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(Show Context)
Citation Context ...ore, and Douglas 2000; Yamada and Knight 2001; Eisner 2003; Gildea 2003), but also for summarization (Knight and Marcu 2002), paraphrasing (Pang, Knight, and Marcu 2003), natural language generation (=-=Langkilde and Knight 1998-=-; Bangalore and Rambow 2000; Corston-Oliver et al. 2002), parsing, and language modeling (Baker 1979; Lari and Young 1990; Collins 1997; Chelba and Jelinek 2000; Charniak 2001; Klein ∗ Information Sci... |

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Citation Context ...ic tree-based models have been proposed not only for machine translation (Wu 1997; Alshawi, Bangalore, and Douglas 2000; Yamada and Knight 2001; Eisner 2003; Gildea 2003), but also for summarization (=-=Knight and Marcu 2002-=-), paraphrasing (Pang, Knight, and Marcu 2003), natural language generation (Langkilde and Knight 1998; Bangalore and Rambow 2000; Corston-Oliver et al. 2002), parsing, and language modeling (Baker 19... |

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(Show Context)
Citation Context ... 3). 8. Strings We have covered tree-to-tree transducers; we now turn to tree-to-string transducers. In the automata literature, such transductions are called generalized syntax-directed translation (=-=Aho and Ullman 1971-=-), and are used to specify compilers that (deterministically) transform high-level source-language trees into linear target-language code. Tree-to-string transducers have also been applied to the mach... |

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(Show Context)
Citation Context ...trees given the input trees. As with the forward–backward algorithm, we seek at least a local maximum. Tree transducers with weights have been studied (Kuich 1999; Engelfriet, Fülöp, and Vogler 2004; =-=Fülöp and Vogler 2004-=-) but we know of no existing training procedure. Sections 2–4 of this article define basic concepts and recall the notions of relevant automata and grammars. Sections 5–7 describe a novel tree transdu... |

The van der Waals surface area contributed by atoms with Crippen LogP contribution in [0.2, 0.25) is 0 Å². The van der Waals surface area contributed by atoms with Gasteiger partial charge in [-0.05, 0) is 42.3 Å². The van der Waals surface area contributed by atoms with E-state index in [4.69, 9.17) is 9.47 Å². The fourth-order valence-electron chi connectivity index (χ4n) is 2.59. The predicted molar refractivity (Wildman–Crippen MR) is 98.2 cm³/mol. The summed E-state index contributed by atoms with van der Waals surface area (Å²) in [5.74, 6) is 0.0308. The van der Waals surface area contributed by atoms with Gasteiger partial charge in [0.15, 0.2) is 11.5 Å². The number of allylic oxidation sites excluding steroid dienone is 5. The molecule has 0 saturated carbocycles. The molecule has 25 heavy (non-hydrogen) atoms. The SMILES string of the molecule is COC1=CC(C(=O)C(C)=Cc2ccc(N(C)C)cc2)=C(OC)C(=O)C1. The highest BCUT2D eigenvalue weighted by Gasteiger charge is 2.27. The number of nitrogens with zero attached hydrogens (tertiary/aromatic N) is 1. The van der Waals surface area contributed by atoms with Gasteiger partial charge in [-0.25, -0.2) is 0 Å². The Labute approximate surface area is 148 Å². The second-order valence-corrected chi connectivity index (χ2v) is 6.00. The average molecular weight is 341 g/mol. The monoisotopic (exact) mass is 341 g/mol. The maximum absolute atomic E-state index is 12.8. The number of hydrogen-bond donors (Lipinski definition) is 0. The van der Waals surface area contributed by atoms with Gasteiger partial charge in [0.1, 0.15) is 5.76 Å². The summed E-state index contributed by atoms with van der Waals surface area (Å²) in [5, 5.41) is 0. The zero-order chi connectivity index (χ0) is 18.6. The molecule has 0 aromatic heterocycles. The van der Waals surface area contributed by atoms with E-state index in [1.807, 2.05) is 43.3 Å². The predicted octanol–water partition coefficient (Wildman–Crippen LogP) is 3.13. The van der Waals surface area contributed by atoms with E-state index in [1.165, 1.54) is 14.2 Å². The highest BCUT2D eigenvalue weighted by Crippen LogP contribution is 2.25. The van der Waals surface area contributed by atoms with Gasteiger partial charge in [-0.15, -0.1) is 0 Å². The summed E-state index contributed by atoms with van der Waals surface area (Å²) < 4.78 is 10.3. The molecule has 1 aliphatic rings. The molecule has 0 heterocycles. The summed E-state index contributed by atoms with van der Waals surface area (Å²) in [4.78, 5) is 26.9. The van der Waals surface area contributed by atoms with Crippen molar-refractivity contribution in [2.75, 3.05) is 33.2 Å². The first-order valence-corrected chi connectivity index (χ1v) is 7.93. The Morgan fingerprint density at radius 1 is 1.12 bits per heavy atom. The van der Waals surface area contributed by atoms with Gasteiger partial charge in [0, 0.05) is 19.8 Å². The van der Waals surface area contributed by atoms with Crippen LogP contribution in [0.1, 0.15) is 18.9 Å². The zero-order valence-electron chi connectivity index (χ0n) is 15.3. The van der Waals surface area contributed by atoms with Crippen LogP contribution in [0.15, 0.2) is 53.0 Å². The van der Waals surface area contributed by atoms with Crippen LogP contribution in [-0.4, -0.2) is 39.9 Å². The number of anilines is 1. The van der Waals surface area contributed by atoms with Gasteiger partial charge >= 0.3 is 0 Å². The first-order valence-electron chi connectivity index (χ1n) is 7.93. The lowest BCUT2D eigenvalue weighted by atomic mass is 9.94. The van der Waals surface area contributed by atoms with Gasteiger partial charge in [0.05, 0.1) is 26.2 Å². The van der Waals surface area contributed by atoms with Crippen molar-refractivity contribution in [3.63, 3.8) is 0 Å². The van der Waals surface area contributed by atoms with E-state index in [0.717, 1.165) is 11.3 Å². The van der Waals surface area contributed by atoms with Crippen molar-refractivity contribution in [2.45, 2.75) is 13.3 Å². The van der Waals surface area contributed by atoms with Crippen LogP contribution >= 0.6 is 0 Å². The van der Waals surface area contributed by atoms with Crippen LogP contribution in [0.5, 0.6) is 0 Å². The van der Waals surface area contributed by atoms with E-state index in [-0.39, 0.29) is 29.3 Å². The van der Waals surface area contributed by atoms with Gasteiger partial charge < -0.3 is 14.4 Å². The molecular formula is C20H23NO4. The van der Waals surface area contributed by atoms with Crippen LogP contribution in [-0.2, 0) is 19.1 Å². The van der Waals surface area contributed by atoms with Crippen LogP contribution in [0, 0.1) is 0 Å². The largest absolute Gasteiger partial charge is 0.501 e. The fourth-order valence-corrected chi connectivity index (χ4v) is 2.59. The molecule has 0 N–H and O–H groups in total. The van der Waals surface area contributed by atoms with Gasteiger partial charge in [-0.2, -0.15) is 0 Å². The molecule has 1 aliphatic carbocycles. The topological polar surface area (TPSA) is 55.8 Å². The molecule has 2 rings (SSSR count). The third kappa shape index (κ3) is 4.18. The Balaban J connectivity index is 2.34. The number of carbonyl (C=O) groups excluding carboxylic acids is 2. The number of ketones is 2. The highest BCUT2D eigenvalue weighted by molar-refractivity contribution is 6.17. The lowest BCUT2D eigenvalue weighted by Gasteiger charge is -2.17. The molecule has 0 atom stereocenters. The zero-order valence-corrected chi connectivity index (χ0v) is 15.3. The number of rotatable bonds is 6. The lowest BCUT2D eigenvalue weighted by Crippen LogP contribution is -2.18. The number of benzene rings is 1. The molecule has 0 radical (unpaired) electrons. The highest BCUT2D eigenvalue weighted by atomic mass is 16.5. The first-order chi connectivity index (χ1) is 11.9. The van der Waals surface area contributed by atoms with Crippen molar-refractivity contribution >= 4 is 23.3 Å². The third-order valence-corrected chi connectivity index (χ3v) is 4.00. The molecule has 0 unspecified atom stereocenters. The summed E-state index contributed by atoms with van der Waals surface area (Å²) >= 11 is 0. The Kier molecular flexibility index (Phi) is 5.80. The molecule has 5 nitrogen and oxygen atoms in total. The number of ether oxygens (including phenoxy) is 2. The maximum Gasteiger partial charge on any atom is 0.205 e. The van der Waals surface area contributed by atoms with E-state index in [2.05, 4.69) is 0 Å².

44 | Translation with finite-state devices - Knight, Al-Onaizan - 1998 |

42 |
Structured language modeling, Computer Speech and Language 14(4):283–332
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(Show Context)
Citation Context ...u 2003), natural language generation (Langkilde and Knight 1998; Bangalore and Rambow 2000; Corston-Oliver et al. 2002), parsing, and language modeling (Baker 1979; Lari and Young 1990; Collins 1997; =-=Chelba and Jelinek 2000-=-; Charniak 2001; Klein ∗ Information Sciences Institute, 4676 Admiralty Way, Marina del Rey, CA 90292. E-mail: graehl@isi.edu. ∗∗ Information Sciences Institute, 4676 Admiralty Way, Marina del Rey, CA... |

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29 |
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(Show Context)
Citation Context ... that we maximize the probability of the output trees given the input trees. As with the forward–backward algorithm, we seek at least a local maximum. Tree transducers with weights have been studied (=-=Kuich 1999-=-; Engelfriet, Fülöp, and Vogler 2004; Fülöp and Vogler 2004) but we know of no existing training procedure. Sections 2–4 of this article define basic concepts and recall the notions of relevant automa... |

26 | Bottom-up and top-down tree transformations—A comparison - Engelfriet - 1975 |

8 | Tree Automata. Akadmiai Kiad - Gcseg, Steinby - 1984 |

3 | Parsing non-recursive CFGs - Nederhof, Satta - 2002 |

1 | 425 Linguistics Volume 34, Number 3 Comon - H, Gilleron, et al. - 1997 |

1 | Release of 12 October 2007 - Corston-Oliver, Gamon, et al. |

1 |
Carmel finite-state toolkit. Available at http://www.isi.edu/ licensed-sw/carmel
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- 1997
(Show Context)
Citation Context ...ransducers, which is in turn a generalization of the original forward–backward algorithm for Hidden Markov Models. Eisner (2002) describes string-based training under different semirings, and Carmel (=-=Graehl 1997-=-) implements FST string-to-string training. In our tree-based training algorithm, inside–outside weights replace forward–backward, and paths in trees replace positions in strings. Explicit constructio... |